How Power Grids Work

How power grids transfer power from power plants through power lines and transformers and finally into our homes and businesses.

Power grids are a common sight in America. If you look out your window, you can usually see the power cables that are attached to different houses or buildings in your neighborhood. If you have ever been on a long road trip, you have seen the high voltage power lines that are strung up to the enormous towers that cross the distances between the populated areas. These enormous power cables are connected to plants that generate power, and they distribute the power to communities throughout the nation. This system of distributing power through cables is called a power grid.

An electrical power grid allows electricity to flow from a power generation source to the public. Power can be sent from a power plant across the country through the power grid system. Power is also sold from one country to another through the power grid system. This amazing series of connectors and relays ensures that people even in the most remote areas of the country are able to have power for lighting, heating, air conditioning, and other means.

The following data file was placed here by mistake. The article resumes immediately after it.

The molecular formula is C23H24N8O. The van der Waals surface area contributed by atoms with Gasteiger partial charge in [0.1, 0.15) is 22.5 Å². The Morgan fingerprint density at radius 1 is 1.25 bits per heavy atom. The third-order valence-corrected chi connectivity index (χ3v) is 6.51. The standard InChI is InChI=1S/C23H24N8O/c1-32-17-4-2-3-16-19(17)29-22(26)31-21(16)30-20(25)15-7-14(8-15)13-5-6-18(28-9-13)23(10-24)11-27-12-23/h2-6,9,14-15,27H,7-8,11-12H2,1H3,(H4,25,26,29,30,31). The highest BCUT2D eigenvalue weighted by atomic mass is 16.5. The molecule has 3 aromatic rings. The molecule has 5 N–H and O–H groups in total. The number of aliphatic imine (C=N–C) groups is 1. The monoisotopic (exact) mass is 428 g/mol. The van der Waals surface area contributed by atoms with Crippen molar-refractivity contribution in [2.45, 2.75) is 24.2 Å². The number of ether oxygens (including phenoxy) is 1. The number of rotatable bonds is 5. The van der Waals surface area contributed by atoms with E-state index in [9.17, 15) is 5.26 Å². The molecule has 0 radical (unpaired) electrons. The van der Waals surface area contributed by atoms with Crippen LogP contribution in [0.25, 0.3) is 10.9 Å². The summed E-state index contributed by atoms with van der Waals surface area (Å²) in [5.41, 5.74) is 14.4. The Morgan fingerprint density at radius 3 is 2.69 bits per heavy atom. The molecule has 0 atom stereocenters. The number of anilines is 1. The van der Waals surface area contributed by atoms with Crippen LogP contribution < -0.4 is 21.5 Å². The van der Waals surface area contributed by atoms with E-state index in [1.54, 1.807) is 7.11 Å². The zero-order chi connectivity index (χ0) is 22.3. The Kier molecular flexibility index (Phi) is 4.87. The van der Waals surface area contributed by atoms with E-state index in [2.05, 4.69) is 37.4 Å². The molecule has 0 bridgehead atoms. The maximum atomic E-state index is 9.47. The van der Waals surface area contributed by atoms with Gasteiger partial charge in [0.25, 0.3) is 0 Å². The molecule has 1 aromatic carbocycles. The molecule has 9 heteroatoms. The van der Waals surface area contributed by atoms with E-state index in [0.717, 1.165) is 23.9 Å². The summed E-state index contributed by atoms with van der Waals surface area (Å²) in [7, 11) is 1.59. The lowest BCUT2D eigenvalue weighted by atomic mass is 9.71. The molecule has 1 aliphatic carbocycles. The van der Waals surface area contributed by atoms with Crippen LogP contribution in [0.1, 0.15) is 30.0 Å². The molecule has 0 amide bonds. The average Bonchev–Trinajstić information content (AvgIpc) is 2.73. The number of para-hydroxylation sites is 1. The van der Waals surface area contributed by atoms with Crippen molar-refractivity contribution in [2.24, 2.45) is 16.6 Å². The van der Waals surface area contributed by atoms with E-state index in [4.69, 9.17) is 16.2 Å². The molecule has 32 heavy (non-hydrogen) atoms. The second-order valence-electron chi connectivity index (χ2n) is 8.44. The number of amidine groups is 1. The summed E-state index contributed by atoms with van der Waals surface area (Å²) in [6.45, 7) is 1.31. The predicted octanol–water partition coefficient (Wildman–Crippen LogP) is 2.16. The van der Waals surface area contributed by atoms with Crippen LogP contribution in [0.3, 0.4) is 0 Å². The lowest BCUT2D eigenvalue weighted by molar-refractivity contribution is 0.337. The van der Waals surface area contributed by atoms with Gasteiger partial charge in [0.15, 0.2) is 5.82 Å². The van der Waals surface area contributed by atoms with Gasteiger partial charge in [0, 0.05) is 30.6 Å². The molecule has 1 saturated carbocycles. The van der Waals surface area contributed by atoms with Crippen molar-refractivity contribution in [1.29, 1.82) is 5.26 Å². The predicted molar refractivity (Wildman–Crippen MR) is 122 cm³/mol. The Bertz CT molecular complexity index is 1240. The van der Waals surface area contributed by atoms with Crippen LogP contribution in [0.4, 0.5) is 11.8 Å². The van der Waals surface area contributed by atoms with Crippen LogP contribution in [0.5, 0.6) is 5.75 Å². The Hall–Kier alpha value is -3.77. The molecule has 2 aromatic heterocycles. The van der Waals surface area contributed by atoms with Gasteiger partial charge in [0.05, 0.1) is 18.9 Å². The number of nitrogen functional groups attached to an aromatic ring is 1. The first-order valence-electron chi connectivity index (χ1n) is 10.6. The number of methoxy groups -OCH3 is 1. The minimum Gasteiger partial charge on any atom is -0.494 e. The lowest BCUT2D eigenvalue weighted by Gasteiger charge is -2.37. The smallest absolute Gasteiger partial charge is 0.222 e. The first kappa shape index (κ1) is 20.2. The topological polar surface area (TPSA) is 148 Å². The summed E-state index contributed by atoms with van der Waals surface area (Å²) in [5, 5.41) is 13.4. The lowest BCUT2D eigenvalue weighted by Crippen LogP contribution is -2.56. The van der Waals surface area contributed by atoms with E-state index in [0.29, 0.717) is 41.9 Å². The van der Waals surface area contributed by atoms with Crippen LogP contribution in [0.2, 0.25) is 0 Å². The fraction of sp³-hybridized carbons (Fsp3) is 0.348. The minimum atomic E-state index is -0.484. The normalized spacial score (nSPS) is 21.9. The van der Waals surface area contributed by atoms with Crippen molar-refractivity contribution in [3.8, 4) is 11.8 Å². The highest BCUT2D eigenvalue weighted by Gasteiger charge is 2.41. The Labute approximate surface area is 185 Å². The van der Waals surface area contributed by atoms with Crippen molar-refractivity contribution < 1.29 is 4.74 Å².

Power is produced by creating a force to spin a large electric generator. The generator produces electricity which is then transferred into the power grid system. These generators are powered through many different sources. In damns, water is used to spin the wheels. Many are spun by steam power generated by nuclear power, or by burning coal or gas. There are also several less common methods of producing power.

Twenty-five percent of the power in the United States is produced by hydro-electrical power in damns. The engineers that designed the large damns in the country have created ways to harness the enormous power of the water running through the dams to turn massive electric generators. Power created by the force of water is referred to as hydroelectric power.